2.) Investing more into fast cars than solid long-term investments. Sure, it was fun, but I could have made bookoos more had I put that towards less-fun investments.

3.) Not using PTO and just waiting for the payout. All those years, missed. I'm in my mid 30's and I didn't actually have a real vacation until 3 years ago.

4.) Not realizing that "the good guy" often loses. Just because you're morally justified doesn't mean you're going to win. Just because there's a number to call doesn't mean anyone will actually help you. Just because "law" exists, doesn't mean people follow it, enforce it, or create justice. The world is dog eat dog and cynicism can be healthy in moderate doses." — [Deleted]

18.

"When you get out of college, keep your friends. No matter how hard it is. Hold on to them." — mpssss22

19.

"I imagine these are kinda universal:

  • Not getting fit and healthy
  • Assuming I'd be offered proper guidance on how to achieve my goals
  • Assuming higher education would help me achieve my goals
  • Spending far too long caring what people think
  • Not taking risks that might better my life when I was younger and had nothing to lose
  • Staying in relationships too long after they were clearly done." — katapultperson

20.

"Always ask for more pay. Starting, yearly, before leaving, whatever. Get that money." — SensibleReply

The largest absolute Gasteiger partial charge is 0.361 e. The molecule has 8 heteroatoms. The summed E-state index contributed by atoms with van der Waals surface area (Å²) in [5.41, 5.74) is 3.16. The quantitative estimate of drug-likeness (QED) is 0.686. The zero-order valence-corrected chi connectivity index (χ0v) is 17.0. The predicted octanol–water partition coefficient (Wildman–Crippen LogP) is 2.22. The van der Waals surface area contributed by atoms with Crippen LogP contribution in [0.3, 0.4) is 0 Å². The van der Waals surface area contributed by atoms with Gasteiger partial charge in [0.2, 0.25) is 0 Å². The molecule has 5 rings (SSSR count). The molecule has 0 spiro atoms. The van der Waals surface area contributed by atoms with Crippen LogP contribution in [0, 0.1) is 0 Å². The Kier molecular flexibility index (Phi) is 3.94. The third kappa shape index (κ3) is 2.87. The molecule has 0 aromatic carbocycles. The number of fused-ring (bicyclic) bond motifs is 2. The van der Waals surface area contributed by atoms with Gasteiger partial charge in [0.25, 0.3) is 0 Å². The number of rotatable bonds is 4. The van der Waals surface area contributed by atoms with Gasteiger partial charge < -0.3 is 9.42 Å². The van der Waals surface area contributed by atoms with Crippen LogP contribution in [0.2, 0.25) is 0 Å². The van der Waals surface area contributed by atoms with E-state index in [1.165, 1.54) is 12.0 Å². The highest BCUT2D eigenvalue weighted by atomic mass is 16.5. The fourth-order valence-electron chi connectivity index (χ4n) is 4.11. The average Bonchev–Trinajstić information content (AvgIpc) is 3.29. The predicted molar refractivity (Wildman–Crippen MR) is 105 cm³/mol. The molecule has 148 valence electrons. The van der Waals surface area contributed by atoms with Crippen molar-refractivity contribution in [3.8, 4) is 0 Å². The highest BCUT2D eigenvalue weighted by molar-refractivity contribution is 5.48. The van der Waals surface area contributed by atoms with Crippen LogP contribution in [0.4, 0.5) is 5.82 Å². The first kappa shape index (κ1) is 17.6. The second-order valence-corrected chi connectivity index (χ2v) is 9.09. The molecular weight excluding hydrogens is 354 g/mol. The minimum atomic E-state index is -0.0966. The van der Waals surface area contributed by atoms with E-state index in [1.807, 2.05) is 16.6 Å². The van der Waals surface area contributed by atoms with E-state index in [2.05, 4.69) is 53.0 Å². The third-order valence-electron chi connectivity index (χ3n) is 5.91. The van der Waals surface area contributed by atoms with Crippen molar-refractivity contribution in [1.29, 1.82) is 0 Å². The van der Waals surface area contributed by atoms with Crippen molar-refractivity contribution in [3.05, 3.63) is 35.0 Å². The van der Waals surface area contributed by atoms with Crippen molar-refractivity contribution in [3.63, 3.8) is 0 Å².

21.

"Spending too much time in front of a screen and not enough enjoying life." — BellaPadella


This article originally appeared on 4.20.22

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3 organic recipes that feed a family of 4 for under $7 a serving

O Organics is the rare brand that provides high-quality food at affordable prices.

A woman cooking up a nice pot of pasta.

Over the past few years, rising supermarket prices have forced many families to make compromises on ingredient quality when shopping for meals. A recent study published by Supermarket News found that 41% of families with children were more likely to switch to lower-quality groceries to deal with inflation.

By comparison, 29% of people without children have switched to lower-quality groceries to cope with rising prices.

Despite the current rising costs of groceries, O Organics has enabled families to consistently enjoy high-quality, organic meals at affordable prices for nearly two decades. With a focus on great taste and health, O Organics offers an extensive range of options for budget-conscious consumers.